The House of Representatives on Friday approved legislation that would reduce some reporting and disclosure requirements for private equity funds and other investment advisers.
Sponsored by bipartisan members of the House Financial Services Committee, it was approved by a vote of 261-145, including 35 Democrats.
The Senate has not acted on it, and the White House has promised to veto it.
The Investment Advisers Modernization Act of 2016 is aimed at streamlining parts of the Investment Advisers Act and removing some duplicative reporting burdens. It would reduce some requirements for private equity firms reporting through Form PF and going through annual audits of client funds and holdings. It would also change the custody rule by only requiring publicly traded securities to use a qualified custodian and expanding an exemption for privately offered securities, and relax advertising limits for fund advisers.
The bill is supported by the Investment Adviser Association, American Investment Council and the Association for Corporate Growth, whose president and CEO, Gary LaBranche, described the changes as streamlining an “antiquated regulatory structure” for private funds. AIC President Mike Sommers, who called the proposed modifications “thoughtful,” said they would be “an excellent start to addressing a series of issues in this space.”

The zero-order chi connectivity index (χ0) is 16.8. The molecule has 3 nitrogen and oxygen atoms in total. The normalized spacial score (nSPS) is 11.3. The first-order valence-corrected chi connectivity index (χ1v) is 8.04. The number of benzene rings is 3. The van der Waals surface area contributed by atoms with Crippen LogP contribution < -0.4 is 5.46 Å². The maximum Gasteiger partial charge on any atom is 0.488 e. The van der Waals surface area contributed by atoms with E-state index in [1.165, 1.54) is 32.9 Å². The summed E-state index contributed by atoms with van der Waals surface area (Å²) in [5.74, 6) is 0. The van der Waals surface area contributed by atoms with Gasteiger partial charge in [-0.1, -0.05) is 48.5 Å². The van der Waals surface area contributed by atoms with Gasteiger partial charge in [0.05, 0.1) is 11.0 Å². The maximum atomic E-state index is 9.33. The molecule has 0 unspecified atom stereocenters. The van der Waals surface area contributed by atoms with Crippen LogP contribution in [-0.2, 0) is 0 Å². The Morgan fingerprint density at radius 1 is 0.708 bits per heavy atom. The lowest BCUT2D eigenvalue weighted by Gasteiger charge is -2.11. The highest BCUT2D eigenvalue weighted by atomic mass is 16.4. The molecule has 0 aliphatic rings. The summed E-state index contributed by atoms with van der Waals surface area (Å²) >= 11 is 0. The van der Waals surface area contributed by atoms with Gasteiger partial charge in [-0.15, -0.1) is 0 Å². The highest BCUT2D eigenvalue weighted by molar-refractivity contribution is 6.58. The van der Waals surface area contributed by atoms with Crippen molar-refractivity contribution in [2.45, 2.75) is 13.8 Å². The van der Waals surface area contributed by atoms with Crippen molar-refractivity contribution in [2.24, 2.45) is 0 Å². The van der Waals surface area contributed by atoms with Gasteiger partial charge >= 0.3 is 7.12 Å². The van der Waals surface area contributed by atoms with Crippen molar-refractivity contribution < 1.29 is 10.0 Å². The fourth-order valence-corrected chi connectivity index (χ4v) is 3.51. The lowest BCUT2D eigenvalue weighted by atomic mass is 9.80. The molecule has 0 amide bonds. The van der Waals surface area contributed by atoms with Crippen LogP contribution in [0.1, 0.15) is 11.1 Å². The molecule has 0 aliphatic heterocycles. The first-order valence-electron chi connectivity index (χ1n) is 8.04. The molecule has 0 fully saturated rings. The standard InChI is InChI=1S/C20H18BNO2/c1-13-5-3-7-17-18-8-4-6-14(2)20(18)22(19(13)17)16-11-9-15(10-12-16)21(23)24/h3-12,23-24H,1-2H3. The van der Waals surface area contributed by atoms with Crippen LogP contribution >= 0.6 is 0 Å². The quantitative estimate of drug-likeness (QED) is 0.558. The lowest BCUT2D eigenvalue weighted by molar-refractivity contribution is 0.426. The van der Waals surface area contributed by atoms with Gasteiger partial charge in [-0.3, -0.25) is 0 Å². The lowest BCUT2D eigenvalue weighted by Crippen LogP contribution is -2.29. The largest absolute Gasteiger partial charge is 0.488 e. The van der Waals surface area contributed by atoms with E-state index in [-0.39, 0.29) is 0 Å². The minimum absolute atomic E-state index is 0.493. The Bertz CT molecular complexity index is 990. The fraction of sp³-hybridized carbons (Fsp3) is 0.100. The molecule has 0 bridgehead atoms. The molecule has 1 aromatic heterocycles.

Large investors, including several international unions and the $305.7 billion California Public Employees' Retirement System, Sacramento, oppose the bill, warning it would undo Dodd-Frank provisions that brought greater transparency into private equity funds, prevent fraud by advisers and help regulators monitor systemic risk in private funds. In a letter to House leaders, Council of Institutional Investors general counsel Jeff Mahoney, whose members hold $3 trillion in assets, said the measure would roll back “important transparency and reporting requirements that we and many of our members believe are critical to investor protection.”
A White House statement said the House bill “would enable private fund advisers to slip back into the shadows” and make it harder for investors to verify underlying investments.